Contemporary discourse seems to provide a choice in the way sexual identities and sexual difference are described and analyzed. On the one hand, much current thinking suggests that sexual identity is fluid-socially constructed and/or performatively enacted. This discourse is often invoked in the act of overcoming an earlier patriarchal era of fixed and naturalized identities. On the other hand, some modern discourses of sexual identity seem to offer a New Age Jungian re-sexualization of the universe-"Men are from Mars, and women are from Venus"-according to which there is an underlying, deeply anchored archetypal identity that provides a kind of safe haven in the contemporary confusion of roles and identities.
In this volume, contributors discuss a third way of thinking about sexual identity and sexual difference-a direction opened by Jacques Lacan. For Lacan, what we all recognize as sexual difference is first and foremost representative of a certain fundamental deadlock inherent in the symbolic order, that is, in language and in the entire realm of culture conceived as a symbol system structured on the model of language. For him, the logical matrix of this deadlock is provided by his own formulas of sexuation. The essays collected here elaborate on different aspects of this deadlock of sexual difference. While some examine the role of semblances in the relation between the sexes or consider sexual identity not as anatomy but still involving an impasse of the real, others discuss the difference between sexuation and identification, the role of symbolic prohibition in the process of the subject's sexual formation, or the changed role of the father in contemporary society and the impact of this change on sexual difference. Other essays address such topics as the role of beating in sexual fantasies and jouissance in feminine jealousy.Contributors. Alain Badiou, Elizabeth Bronfen, Darian Leader, Jacques Alain Miller, Genevieve Morel, Renata Salecl, Eric L. Santner, Colette Soler, Paul Verhaeghe, Slavoj Zizek, Alenka Zupancic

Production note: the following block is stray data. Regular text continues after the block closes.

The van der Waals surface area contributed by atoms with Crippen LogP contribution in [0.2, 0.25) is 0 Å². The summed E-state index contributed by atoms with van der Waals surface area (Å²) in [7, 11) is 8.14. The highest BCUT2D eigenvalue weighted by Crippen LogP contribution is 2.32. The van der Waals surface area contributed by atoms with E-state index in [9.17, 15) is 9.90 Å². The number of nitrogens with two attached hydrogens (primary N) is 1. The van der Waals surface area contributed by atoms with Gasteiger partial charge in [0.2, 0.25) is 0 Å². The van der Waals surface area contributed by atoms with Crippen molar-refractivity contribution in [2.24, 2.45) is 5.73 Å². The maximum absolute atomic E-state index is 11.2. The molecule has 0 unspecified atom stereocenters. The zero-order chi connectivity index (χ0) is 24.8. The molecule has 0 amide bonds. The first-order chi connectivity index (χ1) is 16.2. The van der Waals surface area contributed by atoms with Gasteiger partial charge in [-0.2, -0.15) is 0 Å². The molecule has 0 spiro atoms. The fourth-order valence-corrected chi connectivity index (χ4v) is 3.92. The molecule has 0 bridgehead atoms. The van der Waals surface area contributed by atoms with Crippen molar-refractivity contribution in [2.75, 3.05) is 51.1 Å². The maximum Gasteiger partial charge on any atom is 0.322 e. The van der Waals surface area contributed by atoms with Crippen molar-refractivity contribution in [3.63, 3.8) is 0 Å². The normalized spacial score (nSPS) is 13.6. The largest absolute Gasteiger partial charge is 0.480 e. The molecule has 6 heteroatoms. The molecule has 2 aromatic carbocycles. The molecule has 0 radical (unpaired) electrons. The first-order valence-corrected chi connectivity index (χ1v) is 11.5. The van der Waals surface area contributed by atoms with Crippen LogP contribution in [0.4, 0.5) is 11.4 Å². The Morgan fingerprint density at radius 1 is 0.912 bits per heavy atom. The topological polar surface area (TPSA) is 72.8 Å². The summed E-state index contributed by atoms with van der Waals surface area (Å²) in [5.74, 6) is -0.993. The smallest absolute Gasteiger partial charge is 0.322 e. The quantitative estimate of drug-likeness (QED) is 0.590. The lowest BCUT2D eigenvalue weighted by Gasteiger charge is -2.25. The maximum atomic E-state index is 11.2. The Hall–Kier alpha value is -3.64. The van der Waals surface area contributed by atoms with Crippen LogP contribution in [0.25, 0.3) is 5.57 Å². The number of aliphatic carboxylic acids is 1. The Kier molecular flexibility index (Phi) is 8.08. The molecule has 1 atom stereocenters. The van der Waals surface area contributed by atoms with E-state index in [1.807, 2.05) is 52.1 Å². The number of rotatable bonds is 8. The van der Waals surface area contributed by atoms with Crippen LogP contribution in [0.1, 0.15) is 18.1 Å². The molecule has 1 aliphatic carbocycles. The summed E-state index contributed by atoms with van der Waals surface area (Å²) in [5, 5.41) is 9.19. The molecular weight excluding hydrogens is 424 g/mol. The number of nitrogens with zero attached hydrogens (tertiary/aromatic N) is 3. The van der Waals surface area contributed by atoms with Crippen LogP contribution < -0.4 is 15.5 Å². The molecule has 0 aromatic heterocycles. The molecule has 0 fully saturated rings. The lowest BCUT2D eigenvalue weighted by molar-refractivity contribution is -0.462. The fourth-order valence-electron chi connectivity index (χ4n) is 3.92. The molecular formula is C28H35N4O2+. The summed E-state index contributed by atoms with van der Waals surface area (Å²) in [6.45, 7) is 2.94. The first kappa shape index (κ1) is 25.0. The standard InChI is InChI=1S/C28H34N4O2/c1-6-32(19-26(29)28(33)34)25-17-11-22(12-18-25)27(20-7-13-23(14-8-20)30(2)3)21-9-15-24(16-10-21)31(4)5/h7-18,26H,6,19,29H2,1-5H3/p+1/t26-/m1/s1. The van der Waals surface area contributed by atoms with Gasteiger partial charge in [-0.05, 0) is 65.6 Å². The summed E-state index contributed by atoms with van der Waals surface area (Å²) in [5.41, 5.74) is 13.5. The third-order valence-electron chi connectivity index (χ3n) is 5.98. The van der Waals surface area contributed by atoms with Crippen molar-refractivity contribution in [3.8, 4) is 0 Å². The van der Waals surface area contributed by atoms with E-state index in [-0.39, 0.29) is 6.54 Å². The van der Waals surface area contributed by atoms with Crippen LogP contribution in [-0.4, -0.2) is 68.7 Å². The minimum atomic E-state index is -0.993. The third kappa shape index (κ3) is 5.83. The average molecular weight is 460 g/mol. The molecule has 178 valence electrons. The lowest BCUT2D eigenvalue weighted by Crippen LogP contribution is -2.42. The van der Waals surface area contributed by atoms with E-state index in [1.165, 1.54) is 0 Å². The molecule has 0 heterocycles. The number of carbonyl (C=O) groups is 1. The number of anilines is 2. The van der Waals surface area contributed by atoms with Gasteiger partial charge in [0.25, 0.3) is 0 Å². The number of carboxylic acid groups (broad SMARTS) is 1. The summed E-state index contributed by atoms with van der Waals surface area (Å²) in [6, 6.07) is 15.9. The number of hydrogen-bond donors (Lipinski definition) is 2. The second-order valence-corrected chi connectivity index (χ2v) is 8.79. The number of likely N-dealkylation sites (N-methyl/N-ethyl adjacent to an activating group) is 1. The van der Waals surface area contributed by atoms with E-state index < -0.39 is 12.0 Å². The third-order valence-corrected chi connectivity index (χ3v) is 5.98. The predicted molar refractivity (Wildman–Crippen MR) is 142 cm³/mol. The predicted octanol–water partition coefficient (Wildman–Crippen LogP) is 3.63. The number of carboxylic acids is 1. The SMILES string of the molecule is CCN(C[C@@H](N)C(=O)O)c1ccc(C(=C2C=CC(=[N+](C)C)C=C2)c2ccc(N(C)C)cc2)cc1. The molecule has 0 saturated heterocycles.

Renata Salecl is Senior Researcher at the Institute of Criminology at the Faculty of Law, University of Ljubljana (Slovenia) and Centennial Professor at the London School of Economics. She is the author of The Spoils of Freedom: Psychoanalysis and Feminism After the Fall of Socialism and (Per)versions of Love and Hate.
I. Sexual Difference On Semblances in the Relation Between the Sexes / Jacques-Alain Miller Psychoanalytical Anatomy / Genevieve Morel The Curse on Sex / Colette Soler II. Paternal Prohibition Freud's Moses and the Ethics of Nomotropic Desire / Eric L. Santner Beating Fantasies and Sexuality / Darian Leader The Collapse of the Function of the Father and Its Effect on Gender Roles / Paul Verhaeghe III. Feminine Exception Feminine Jealousies / Genevieve Morel Noir Wagner / Elisabeth Bronfen The Thing from Inner Space / Slavoj Zizek IV. Love What Is Love? / Alain Badiou The Case of the Perforated Sheet / Alenka Zupancic Love and Sexual Difference: Doubled Partners in Men and Women / Renata Salecl